DD: It’s a really interesting time. I think that it’s just an evolution of podcasting and where it’s been and where it’s going. I think there’s that conversation that everyone’s having at the moment about what is a podcast, reassessing what it really means to be a podcast and you know, the conversation around the RSS and the conversation around YouTube. I don’t think there’s really a clear answer yet on that.

I think that YouTube are clearly really important in the game. They’re a different demographic to, let’s say, Apple Podcasts or other DSPs, so it’s a huge opportunity really, I think that’s how we see it.

The role of video in something like Unboxed, where we’re releasing full length video episodes on YouTube and also native in Spotify as well, is entirely different to a video strategy that we might apply for a narrative box set mini series. It’s going to be wildly different. I think it’s about knowing really the role of video in podcasting, understanding the product that you’re creating and the brand and how people are going to engage with it, and where they’re going to engage with it.

Unboxed is a great example, where it’s going to be a huge proportion of young content creators or aspiring content creators, and they’re all really used to to consuming a huge amount of content through YouTube.

SS: In terms of your monetization, is it advertising driven then? Or subscription driven?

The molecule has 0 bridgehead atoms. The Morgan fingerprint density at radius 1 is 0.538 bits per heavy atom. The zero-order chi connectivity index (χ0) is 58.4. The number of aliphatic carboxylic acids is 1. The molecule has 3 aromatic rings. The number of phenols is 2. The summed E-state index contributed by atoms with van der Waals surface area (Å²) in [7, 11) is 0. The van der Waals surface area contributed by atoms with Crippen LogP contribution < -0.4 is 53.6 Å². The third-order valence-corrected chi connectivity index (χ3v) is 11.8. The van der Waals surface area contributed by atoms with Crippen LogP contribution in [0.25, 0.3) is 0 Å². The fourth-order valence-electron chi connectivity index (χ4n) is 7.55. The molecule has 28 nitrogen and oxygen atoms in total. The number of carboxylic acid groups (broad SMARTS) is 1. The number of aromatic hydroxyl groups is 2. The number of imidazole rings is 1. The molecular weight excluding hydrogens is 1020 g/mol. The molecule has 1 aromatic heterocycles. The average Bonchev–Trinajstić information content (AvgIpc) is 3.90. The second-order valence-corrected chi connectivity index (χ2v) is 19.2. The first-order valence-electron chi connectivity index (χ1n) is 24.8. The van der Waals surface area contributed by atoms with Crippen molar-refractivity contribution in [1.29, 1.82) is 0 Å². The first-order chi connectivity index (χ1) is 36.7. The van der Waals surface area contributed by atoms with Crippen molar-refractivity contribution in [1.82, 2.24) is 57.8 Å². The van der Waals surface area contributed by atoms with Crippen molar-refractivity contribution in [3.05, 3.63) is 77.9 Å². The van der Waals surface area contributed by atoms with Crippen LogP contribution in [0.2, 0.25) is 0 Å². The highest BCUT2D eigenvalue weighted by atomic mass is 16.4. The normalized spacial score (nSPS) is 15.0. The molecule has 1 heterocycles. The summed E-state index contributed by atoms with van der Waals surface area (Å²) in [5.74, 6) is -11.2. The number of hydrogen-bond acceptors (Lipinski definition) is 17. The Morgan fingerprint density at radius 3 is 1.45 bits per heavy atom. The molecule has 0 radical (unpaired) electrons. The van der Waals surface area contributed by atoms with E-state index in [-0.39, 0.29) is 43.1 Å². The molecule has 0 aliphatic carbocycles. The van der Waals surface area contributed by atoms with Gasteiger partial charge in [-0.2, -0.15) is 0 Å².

DD: It’s advertising driven and we’ve had some great sponsors already with Unboxed from the get-go, which is really exciting. But, yeah, subscription as well.

I think that subscription continues to be a really important growth area of the industry. But it’s about creating proper value for the audience - proper additional content, as opposed to just carving off a bit of the kind of stuff that hit the cutting room floor, and shoving it behind a paywall. Again, it comes back to kind of deep understanding of your audience and what do they actually want, - and why they are there in the first place.

SS: How do you see IP in podcasting?

DD: We’re quite rational about it. We work with so many different clients, commissions, originals, talent in so many different ways. We are very mindful of all the priorities for all of those different entities. I think that’s a sensible approach to IP, to be flexible enough.

If you get into a relationship with something, there are wins over IP, but there are wins in other ways as well. Short term wins and long term wins. I think there are certainly commissioners out there who are saying “we’ll commission something from you, but we’ll take 100% of the IP, thanks very much, and that’s not negotiable”. But you’ve got to view what else is going on with someone who’s just approaching it very differently. I think that IP focus is a really interesting ongoing and evolving conversation. I’m conscious of looking at any individual case study and thinking, yeah, where might this get us and what role is IP playing within that in the long term.

SS: Last but not least, congratulations as well. One of your staff just won a “Face to Watch” award. What was that?

DD: Yes, the brilliant Georgia. She only joined us last summer. She’s fantastic. She’s doing all sorts for us. She’s done the recent series of Love Island’s The Morning After, and she has got into a really exciting narrative production pre-production at the moment. She’s fantastic. Really pleased to see her in there, and she deserves it. And there’s been a long thread of celebration, as you can imagine, on the the internal listen emails and Slack. We’ll get some champagne later!